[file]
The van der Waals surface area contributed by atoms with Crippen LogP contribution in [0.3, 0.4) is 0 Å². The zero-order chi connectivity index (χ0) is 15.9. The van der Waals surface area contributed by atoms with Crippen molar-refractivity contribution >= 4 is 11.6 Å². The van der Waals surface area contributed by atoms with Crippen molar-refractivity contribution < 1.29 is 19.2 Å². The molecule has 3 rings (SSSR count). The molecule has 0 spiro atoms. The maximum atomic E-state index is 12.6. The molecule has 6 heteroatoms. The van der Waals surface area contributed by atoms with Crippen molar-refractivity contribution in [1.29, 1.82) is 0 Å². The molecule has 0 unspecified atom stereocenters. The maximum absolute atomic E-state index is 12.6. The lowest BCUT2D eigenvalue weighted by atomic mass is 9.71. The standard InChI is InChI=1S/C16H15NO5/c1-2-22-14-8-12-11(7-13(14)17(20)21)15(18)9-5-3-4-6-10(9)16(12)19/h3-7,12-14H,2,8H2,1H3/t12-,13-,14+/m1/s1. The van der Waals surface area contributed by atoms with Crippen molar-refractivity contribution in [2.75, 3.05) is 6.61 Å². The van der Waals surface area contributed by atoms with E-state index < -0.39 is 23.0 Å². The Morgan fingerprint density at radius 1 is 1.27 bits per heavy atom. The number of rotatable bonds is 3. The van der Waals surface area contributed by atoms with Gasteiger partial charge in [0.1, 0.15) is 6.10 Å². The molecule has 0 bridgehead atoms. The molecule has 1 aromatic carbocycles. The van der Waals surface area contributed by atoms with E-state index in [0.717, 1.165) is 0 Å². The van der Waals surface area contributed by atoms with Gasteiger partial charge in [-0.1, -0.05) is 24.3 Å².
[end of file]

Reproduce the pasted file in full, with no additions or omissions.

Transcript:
The van der Waals surface area contributed by atoms with Crippen LogP contribution in [0.3, 0.4) is 0 Å². The zero-order chi connectivity index (χ0) is 15.9. The van der Waals surface area contributed by atoms with Crippen molar-refractivity contribution >= 4 is 11.6 Å². The van der Waals surface area contributed by atoms with Crippen molar-refractivity contribution < 1.29 is 19.2 Å². The molecule has 3 rings (SSSR count). The molecule has 0 spiro atoms. The maximum atomic E-state index is 12.6. The molecule has 6 heteroatoms. The van der Waals surface area contributed by atoms with Crippen molar-refractivity contribution in [1.29, 1.82) is 0 Å². The molecule has 0 unspecified atom stereocenters. The maximum absolute atomic E-state index is 12.6. The lowest BCUT2D eigenvalue weighted by atomic mass is 9.71. The standard InChI is InChI=1S/C16H15NO5/c1-2-22-14-8-12-11(7-13(14)17(20)21)15(18)9-5-3-4-6-10(9)16(12)19/h3-7,12-14H,2,8H2,1H3/t12-,13-,14+/m1/s1. The van der Waals surface area contributed by atoms with Crippen molar-refractivity contribution in [2.75, 3.05) is 6.61 Å². The van der Waals surface area contributed by atoms with E-state index < -0.39 is 23.0 Å². The Morgan fingerprint density at radius 1 is 1.27 bits per heavy atom. The number of rotatable bonds is 3. The van der Waals surface area contributed by atoms with Gasteiger partial charge in [0.1, 0.15) is 6.10 Å². The molecule has 0 bridgehead atoms. The molecule has 1 aromatic carbocycles. The van der Waals surface area contributed by atoms with E-state index in [0.717, 1.165) is 0 Å². The van der Waals surface area contributed by atoms with Gasteiger partial charge in [-0.1, -0.05) is 24.3 Å².